Puddles was brought to our rescue Love on Four Paws when he was found by one of our lovely technicians. He had a badly infected eye and was suffering from a severe upper respiratory infection. He was also extremely small for his age, at 9 months old he was only 3lbs. We treated him for his infections and when he seemed well enough we removed his left eye as it was beyond saving. He had a rough recovery and we thought we might lose him. I took Puddles home to foster him during his recovery. The hope was that it would help with his socialization to be around my kids and other pets and when he was well enough we would find him his forever home.
As the days passed and Puddles continued to struggle with major respiratory issues it was becoming clear that there was more going on than just a bad case of infection. He was not getting better despite the antibiotics we had him on. He slept 90% of his days, he vomited off and on and struggled to breathe and he had the most abnormal purr I’ve ever heard. I brought Puddles back to the clinic and the testing ensued. Puddles did not do well with restraint and he would stress and fight when held for any procedure as he struggled to breathe. We were able to get blood to run and we also did radiographs and an ultrasound. The testing showed abnormalities but nothing definitive. We went through different possibilities and battled with false positive Heartworm results. Heartworm in cats is different and more difficult to diagnose in cats than in dogs. We had come to the decision that Puddles was not a candidate for the adoption program as he was not healthy. This did not matter much because the little fighter had already won our hearts and made our house his forever home. We would do our best to make whatever time he had being happy and well loved.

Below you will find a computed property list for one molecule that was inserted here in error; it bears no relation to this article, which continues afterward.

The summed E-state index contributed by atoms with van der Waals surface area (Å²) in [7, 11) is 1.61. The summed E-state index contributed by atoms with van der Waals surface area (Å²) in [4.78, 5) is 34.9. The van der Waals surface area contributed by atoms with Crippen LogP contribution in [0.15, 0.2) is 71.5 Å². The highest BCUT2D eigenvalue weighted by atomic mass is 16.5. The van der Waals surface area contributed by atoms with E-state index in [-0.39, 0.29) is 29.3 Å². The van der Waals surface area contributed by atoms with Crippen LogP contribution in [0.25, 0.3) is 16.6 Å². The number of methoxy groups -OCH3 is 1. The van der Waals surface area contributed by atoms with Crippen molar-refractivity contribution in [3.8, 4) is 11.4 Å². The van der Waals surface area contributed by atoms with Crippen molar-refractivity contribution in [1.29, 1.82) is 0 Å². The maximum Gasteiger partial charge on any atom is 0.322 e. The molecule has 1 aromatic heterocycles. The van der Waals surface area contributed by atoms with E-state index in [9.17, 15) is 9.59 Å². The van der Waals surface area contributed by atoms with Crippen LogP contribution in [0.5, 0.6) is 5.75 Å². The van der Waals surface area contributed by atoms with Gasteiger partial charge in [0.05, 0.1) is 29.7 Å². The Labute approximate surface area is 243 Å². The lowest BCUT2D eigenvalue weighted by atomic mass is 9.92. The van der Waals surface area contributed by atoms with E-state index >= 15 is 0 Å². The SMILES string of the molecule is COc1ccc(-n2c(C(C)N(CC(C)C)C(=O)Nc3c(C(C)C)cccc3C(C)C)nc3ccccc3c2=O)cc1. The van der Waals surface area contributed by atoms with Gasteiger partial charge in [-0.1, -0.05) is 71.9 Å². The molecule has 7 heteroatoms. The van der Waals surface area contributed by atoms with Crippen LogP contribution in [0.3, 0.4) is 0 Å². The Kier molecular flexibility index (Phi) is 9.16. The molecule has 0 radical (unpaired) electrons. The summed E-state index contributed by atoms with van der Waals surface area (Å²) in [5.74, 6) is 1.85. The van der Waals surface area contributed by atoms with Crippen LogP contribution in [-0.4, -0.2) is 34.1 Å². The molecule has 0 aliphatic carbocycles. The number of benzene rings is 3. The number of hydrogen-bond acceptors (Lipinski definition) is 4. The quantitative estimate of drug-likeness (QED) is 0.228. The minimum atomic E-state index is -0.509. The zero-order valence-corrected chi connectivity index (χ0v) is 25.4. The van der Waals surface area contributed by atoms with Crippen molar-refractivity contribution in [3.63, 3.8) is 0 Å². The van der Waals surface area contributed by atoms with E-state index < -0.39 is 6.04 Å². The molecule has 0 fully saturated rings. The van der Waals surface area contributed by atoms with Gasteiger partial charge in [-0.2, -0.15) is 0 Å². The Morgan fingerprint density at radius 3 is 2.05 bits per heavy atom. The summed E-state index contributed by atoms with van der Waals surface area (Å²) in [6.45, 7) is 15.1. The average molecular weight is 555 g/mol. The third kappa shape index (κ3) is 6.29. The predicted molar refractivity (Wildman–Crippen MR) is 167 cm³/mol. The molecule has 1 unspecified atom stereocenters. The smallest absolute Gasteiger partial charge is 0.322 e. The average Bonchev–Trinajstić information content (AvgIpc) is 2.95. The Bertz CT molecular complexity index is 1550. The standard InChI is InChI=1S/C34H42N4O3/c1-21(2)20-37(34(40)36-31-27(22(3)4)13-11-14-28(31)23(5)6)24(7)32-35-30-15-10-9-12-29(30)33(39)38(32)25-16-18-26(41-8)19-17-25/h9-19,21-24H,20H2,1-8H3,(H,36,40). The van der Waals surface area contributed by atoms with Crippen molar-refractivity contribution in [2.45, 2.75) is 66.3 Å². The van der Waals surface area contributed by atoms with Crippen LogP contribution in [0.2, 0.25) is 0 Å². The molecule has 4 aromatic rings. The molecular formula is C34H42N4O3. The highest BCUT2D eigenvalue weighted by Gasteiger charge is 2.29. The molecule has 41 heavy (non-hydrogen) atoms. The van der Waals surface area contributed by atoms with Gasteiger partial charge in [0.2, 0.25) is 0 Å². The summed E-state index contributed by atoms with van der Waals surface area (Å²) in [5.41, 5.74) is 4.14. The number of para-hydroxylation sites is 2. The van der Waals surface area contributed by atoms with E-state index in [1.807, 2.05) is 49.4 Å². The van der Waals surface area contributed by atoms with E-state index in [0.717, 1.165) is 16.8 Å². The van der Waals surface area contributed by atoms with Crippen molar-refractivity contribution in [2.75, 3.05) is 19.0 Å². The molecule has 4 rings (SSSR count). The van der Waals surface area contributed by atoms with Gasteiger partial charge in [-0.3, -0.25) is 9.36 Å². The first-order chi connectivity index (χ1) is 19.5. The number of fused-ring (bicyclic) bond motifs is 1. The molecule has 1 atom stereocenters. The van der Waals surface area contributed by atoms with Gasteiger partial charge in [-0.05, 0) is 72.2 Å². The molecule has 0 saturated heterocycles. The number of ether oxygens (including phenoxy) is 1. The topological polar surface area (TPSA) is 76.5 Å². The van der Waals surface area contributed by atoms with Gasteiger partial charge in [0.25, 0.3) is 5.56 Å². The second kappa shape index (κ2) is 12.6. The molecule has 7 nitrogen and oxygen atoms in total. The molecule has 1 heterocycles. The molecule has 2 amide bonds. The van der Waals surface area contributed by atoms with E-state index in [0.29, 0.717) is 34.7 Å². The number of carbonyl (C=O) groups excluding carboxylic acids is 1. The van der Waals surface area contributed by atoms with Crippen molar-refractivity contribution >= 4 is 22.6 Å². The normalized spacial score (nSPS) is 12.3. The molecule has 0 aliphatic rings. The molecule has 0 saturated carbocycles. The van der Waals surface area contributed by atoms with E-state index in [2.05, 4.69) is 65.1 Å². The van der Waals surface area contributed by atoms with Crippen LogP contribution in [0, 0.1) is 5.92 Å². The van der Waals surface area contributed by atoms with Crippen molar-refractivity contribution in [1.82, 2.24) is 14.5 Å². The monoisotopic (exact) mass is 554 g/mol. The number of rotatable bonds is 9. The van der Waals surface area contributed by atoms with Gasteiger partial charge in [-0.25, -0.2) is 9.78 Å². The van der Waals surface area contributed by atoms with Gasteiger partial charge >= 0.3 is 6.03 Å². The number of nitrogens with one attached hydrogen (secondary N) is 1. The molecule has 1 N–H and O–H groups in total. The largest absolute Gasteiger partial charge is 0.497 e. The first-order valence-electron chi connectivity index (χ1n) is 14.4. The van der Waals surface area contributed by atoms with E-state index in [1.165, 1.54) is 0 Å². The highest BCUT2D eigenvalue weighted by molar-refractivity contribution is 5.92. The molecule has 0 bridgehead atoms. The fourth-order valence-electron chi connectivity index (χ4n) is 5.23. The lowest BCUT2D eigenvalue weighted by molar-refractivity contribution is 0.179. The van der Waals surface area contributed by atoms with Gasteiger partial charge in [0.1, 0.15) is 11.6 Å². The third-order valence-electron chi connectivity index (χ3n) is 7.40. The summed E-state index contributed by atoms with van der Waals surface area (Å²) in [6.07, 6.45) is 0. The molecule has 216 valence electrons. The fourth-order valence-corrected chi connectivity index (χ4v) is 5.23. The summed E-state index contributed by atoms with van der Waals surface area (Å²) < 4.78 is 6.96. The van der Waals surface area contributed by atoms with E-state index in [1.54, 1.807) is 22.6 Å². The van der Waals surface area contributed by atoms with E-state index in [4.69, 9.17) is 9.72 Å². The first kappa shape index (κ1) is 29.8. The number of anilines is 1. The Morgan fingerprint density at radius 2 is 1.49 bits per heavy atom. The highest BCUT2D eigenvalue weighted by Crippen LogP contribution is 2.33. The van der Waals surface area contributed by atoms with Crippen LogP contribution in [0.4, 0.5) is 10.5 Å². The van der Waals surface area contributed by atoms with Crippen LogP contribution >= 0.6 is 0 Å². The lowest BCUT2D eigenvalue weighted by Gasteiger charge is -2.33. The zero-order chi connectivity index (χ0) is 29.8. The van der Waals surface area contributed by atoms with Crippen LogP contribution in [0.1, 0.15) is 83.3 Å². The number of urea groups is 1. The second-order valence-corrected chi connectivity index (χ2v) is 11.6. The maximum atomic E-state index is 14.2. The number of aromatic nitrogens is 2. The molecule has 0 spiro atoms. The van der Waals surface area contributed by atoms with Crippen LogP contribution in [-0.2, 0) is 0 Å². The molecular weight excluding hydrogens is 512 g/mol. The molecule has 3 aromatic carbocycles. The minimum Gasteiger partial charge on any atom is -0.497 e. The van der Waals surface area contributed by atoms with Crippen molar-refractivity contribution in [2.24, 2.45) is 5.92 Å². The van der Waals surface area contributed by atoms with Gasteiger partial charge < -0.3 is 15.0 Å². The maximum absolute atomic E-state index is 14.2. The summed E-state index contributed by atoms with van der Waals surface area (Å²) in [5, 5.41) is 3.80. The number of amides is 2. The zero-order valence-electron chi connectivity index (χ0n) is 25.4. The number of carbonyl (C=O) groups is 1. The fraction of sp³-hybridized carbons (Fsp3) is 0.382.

After some more research the idea was presented that perhaps he had something obstructing his airway like a polyp, not common but not unheard of. A polyp is a benign mass. The doctors at the clinic had never come across one in all their years of practice but with his condition far from improving we needed to check. This meant putting him under another anesthetic – something that he may not come out of. The idea was extremely scary but I knew it was in his best interest. I prepared myself that day for the idea that he may not come home with me. I brought him in and we prepped him for surgery. Dr. Sarah Martin, our technician Deanna and myself went into surgery with him. As we anesthetized him we noticed right away something was not right, something was wrong with his throat.
As soon as he was fully unconscious Dr. Martin started to explore his throat. What we saw shocked us all, he indeed had a polyp!! – approximately 2 cm in diameter obstructing his airway. Dr. Martin promptly removed it. It was amazing! He awoke out of his anesthetic well and had a speedy recovery.
Photo taken by Blue Iris Arts.